This is the 100th post on Predawn Runner, just shy of its one-year anniversary. As such, I felt it was an appropriate time to reveal a new Predawn Runner. I’m talking about the runner, not the blog (though the blog has reverted to it’s traditional red hue after the end of Autism Awareness month). My realities have changed over the course of a year as many of you know having followed this blog. I am now a year older and definitely a year wiser.
Let’s start from the baseline. The old Predawn Runner believed:
- Running was all you needed to do to get better at running. And the only point of running was to get better at running.
- The faster you ran, the better – easy days could be sacrificed in the interest of more work on speed (after all, you’d be done sooner and could sleep in more).
- Strength training was helpful, but the type of workout you did really didn’t matter.
- Stretching was a waste of time.
- Every run should be done a little longer than planned – never shorter.
- Multiple hard workouts per week made you tougher and increased your rate of improvement.
- And, most importantly, Predawn Runner had never been injured, and believed he was genetically predisposed not to be.
Now you may think such a person is a moron. And you’d be right. But step back and think how many of these beliefs you have held at one time in your running career. Or maybe still hold. I think many go through a phase where they think they are invincible, and it takes an injury to learn otherwise. For the true runner, committed to lifelong learning, such an injury, if just serious enough, is the best thing that can happen to them. You need to hit bottom before you can bounce back up.
So what is the value system of the new Predawn Runner? Well, you may have read about the plans to invest in strengthening and flexibility to prevent future hamstring issues. But let’s look at things in a more general context:
Better athletes are better runners
As Coach Jay Johnson has accurately stated (via Jason Fitzgerald of Strength Running), “To be a better runner, you must first be a better athlete.” Outstanding runners have good balance, strength, and flexibility – and that doesn’t come solely from running. In fact, running can hurt these elements, and thus such activities as yoga, dynamic stretching, and core strengthening are not just preventative, they make your running stronger and more efficient.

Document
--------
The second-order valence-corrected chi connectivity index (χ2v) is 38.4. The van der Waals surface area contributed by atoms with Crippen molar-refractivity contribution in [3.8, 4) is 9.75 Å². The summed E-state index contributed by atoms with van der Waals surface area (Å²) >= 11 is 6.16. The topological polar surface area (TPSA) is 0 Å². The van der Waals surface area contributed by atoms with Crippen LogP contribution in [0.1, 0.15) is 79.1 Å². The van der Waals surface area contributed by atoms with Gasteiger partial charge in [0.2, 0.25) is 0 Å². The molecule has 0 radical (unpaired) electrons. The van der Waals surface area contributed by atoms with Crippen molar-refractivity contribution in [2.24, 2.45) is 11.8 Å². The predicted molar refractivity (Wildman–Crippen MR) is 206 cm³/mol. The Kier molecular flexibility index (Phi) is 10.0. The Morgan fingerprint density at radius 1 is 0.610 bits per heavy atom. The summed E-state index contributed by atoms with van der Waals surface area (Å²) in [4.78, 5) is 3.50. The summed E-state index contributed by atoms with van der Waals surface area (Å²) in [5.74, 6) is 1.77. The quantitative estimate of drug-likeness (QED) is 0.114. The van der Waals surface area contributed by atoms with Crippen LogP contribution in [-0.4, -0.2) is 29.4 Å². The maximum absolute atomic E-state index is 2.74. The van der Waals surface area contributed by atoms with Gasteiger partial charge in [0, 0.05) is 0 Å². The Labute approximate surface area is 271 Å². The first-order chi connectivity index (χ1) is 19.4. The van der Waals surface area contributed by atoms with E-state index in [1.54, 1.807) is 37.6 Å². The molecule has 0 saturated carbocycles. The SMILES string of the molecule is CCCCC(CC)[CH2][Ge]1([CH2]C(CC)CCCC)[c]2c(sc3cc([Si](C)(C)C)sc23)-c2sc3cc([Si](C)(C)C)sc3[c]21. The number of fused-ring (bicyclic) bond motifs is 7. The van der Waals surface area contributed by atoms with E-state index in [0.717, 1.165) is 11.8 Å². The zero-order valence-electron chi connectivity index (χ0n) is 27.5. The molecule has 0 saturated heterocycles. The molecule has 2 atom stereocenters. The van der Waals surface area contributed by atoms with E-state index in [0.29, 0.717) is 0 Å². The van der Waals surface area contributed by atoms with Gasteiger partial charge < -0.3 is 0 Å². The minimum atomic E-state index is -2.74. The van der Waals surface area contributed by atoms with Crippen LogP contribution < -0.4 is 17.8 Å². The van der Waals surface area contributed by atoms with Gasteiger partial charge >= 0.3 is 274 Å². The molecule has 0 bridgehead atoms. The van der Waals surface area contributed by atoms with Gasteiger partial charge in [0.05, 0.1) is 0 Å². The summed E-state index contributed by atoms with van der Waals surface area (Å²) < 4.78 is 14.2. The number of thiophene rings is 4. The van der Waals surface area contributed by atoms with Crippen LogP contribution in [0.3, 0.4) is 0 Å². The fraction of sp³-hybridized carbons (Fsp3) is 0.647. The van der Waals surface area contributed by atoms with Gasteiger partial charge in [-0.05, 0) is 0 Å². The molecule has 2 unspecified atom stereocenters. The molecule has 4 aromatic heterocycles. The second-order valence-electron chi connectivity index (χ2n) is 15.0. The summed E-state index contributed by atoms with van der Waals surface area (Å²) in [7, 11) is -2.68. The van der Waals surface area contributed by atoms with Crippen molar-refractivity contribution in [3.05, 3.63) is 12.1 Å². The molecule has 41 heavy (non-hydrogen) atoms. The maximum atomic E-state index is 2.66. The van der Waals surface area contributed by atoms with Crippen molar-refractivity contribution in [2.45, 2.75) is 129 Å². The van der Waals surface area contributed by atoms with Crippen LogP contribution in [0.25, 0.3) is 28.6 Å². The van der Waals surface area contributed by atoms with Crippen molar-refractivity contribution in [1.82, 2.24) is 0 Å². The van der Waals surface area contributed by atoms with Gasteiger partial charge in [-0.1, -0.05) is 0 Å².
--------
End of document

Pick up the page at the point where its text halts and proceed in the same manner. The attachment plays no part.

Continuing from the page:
The below graphs compare the balance of time of the old Predawn Runner compared to the new Predawn Runner during a typical (45 mile) base-building week. Yes, this means 4 hours more per week of work. And that will have to come from somewhere – so unfortunately, I doubt the next year will see 100 blog posts. But a big part of the philosophy of this blog is proving by doing. “Predawn Perpetual Rehab” just doesn’t have the same ring. This is more than just a shift in time, it is a shift in mindset – from treating flexibility and strength training as a “not necessary evil” to enjoying the activity and feeling the positive effects every time I step out the door.
Miles are more important than speed
When I ramp back up for the fall marathon, I’ll be using the Pfitzinger 70 miles/week training plan (assuming I can manage the time and have the energy). This calls for no more than one speed workout per week, and minimal use of intervals, focusing on lactate threshold versus VO2max improvements. I truly believe that building a strong aerobic foundation through a high (50 miles/week) base-building period and keeping consistently high mileage through the training period will result in a better marathon and, so long as the runs are done appropriately, reduced risk of injury.
Frankly, my interval times never improved through my training cycles last year, and thus they are a poor predictor of marathon performance. Yes, they are important workouts – but not important enough to do them twice per week like the last training cycle.
Easy runs require as much focus as “quality” workouts